At its last meeting, the (CVD) ordinance draft, but delayed a final vote until the next meeting on Feb. 27, 2012 when all five councilors can be present. (Councilor Stamm was absent last week and had asked for the delay.)
Two important aspects of that meeting were that a petition was handed in on behalf of the and that a resident proposed a very interesting compromise solution which addresses all the issues with this problematic new ordinance. The petition reads:
"North Kingstown Residents Petition in Support of a Retirement Community, the Preservation of 90 acres and a Public Golf Course." This sounds great! It conveniently does not mention any retail, which is the only objection we neighboring residents have; therefore we, like all those who have signed the petition, can support this statement. Many of those who spoke out against the retail at planning commission and town council meetings have now signed the petition themselves and it has been submitted to the Town Council.
The petition has no significant value since the objectors are willing to sign it as well. (And by the way, there will not be 90 acres AND a golf course - the golf course is most of the 90 acres.) Finally, the petition, which is directed at one location, Rolling Greens, is irrelevant to the council meeting on Feb. 27, as that vote is about a town-wide CVD ordinance, as has been emphasized repeatedly by town officials.
The compromise offered by the residents simply asks for proper planning and community involvement for CVDs outside the Urban Services Boundary, by requiring potential sites to be previously identified in North Kingstown's Comprehensive Plan and by gaining consensus with nearby neighborhoods. It embraces the entire text of the latest CVD draft (the developer has had input into this document, so presumably finds it acceptable and his lawyer praised it very highly at the last TC meeting), the Statewide Planning document "Land Use 2025" and the report submitted to the Planning Department by the consultants, Horsley-Witten.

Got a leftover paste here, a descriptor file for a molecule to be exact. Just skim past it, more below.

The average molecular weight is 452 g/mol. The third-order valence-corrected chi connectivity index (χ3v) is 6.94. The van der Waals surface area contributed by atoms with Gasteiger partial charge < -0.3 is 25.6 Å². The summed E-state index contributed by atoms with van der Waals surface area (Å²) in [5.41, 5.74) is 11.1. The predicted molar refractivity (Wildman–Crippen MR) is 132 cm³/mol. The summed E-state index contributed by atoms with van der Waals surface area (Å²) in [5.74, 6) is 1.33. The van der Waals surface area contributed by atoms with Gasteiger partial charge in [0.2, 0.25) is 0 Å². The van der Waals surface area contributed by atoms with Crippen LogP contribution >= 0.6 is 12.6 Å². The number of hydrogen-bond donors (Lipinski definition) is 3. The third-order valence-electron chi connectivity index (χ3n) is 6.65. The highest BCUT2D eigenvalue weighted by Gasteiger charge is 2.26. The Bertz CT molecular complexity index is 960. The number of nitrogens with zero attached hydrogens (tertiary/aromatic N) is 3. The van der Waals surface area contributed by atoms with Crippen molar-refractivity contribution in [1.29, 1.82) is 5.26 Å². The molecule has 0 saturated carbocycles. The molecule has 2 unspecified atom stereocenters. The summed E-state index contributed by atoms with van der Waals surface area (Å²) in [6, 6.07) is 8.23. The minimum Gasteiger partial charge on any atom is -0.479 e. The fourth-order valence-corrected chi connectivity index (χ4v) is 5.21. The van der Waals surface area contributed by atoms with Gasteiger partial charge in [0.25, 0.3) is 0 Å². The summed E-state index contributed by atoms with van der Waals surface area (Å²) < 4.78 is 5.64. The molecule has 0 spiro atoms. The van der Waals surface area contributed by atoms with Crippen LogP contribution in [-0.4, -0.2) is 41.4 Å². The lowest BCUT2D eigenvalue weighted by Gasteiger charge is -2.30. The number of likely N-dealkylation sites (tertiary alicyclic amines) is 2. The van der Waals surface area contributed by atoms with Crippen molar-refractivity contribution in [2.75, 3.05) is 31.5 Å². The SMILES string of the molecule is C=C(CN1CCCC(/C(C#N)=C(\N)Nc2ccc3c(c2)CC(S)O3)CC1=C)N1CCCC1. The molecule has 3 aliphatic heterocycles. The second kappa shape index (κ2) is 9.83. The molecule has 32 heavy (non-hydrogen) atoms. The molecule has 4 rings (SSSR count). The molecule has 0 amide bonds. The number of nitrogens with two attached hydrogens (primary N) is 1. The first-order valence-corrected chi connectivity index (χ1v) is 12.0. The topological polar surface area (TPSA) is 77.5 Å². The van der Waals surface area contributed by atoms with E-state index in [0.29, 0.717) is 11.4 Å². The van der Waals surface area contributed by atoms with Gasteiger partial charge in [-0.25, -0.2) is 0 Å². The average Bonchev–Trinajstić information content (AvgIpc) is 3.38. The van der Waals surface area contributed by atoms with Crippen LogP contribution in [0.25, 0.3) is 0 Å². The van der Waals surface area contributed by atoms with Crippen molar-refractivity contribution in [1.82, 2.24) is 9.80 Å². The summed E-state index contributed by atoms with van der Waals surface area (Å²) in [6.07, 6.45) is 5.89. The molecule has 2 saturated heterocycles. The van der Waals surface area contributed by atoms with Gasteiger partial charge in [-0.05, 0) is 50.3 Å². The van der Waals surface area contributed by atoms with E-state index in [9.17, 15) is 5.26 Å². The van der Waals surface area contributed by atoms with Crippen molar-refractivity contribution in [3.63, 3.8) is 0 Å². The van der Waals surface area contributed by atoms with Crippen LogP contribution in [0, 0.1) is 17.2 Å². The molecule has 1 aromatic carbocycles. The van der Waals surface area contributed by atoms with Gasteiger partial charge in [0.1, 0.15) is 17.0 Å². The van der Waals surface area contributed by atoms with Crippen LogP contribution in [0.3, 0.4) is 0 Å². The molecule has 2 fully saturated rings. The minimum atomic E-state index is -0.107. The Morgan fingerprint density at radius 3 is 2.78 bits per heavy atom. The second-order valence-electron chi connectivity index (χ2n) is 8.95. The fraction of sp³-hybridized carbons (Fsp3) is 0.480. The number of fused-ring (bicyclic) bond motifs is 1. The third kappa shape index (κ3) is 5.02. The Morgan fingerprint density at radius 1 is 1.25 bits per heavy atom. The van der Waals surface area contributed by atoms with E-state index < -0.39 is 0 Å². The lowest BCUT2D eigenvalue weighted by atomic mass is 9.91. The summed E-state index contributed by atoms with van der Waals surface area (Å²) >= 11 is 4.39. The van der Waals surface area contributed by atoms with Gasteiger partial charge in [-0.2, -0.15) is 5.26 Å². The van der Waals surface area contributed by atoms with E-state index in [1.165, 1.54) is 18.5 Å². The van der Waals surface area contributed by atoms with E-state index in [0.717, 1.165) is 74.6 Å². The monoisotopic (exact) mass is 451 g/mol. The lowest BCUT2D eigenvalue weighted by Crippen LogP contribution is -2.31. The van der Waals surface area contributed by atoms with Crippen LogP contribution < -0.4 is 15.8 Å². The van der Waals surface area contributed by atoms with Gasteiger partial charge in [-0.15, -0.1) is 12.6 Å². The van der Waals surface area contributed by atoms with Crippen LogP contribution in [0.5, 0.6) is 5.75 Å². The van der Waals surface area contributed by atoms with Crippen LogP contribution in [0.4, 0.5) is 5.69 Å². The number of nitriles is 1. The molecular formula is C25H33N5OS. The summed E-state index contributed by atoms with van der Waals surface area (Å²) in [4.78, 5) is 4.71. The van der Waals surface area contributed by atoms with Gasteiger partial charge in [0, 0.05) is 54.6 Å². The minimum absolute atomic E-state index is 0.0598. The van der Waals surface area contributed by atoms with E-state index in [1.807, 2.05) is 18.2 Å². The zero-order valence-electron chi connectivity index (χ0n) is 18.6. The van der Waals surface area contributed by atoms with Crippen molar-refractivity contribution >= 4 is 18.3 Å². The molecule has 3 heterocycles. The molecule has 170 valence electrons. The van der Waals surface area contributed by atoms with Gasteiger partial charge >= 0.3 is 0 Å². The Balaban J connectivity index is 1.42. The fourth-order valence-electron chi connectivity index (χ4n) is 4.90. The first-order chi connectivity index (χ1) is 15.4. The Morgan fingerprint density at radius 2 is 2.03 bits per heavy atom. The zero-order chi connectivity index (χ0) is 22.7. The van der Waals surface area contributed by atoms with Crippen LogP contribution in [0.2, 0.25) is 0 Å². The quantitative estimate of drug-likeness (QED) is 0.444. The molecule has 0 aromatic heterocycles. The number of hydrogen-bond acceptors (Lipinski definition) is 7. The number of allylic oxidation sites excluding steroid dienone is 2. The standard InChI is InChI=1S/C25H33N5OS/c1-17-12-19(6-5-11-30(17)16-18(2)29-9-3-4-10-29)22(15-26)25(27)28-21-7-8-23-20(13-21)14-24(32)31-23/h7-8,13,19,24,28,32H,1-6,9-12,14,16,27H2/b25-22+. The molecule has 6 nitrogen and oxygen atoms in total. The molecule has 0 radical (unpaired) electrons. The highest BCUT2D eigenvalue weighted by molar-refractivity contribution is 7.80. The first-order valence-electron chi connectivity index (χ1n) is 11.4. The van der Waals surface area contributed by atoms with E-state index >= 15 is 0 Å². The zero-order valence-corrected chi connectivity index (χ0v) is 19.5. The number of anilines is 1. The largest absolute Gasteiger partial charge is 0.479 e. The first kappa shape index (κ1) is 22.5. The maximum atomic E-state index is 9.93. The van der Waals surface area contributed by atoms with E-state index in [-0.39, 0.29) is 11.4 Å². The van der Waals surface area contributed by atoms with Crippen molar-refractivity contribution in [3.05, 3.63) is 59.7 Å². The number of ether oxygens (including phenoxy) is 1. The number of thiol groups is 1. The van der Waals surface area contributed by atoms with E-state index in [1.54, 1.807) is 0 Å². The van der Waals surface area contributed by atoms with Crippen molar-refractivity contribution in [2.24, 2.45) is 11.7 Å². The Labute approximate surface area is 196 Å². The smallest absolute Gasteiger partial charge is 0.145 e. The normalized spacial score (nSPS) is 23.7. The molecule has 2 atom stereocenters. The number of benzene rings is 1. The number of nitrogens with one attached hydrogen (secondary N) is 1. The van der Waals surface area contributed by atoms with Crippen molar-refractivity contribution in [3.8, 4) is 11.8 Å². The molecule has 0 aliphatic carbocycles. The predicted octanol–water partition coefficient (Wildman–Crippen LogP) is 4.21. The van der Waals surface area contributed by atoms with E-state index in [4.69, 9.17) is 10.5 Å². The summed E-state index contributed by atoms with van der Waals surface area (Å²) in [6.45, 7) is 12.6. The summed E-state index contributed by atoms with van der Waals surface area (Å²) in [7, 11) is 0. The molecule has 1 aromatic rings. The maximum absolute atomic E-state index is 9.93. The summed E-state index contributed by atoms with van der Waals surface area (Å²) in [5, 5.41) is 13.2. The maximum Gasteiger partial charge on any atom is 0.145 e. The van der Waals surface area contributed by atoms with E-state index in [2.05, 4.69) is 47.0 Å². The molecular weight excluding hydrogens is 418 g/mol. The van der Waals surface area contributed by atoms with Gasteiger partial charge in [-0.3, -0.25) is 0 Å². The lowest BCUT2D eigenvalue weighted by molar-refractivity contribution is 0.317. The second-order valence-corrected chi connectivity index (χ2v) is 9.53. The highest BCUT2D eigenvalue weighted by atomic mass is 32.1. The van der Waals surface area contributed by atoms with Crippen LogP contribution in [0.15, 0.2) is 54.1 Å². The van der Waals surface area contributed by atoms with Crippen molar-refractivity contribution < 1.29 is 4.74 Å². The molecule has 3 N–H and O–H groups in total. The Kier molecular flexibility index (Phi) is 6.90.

It requires that the Planning Department demonstrates that it has been properly pre-planned and why it is needed. (It is also worth noting that Councilor Hueston asked the Planning Director, Jon Reiner, whether the ordinance could be modified to require a consensus of residents before a CVD could be approved, which is one half of the residents’ proposal. He confirmed it could be.) What could possibly be unacceptable about this overall suggestion? Unless councilors allow one project, Rolling Greens, to influence their vote, this proposal addresses all concerns, yet allows planned villages both sides of the Urban Services Boundary. It will be very interesting to watch how the individual councilors cast their votes.
Incidentally, our neighbor town, Exeter, will require proposed village locations to be planned and listed in their comprehensive plan. What we call a compromise will be standard operating procedure in Exeter.
The North Kingstown Town Council should remain uninfluenced by a misleading stunt of a petition and focus on insuring the future of our town is planned professionally and comprehensively, to produce the maximum benefit for the residents, rather than allowing a series of disjointed private development projects designed for personal gain.
284 Laurel Ridge Lane, NK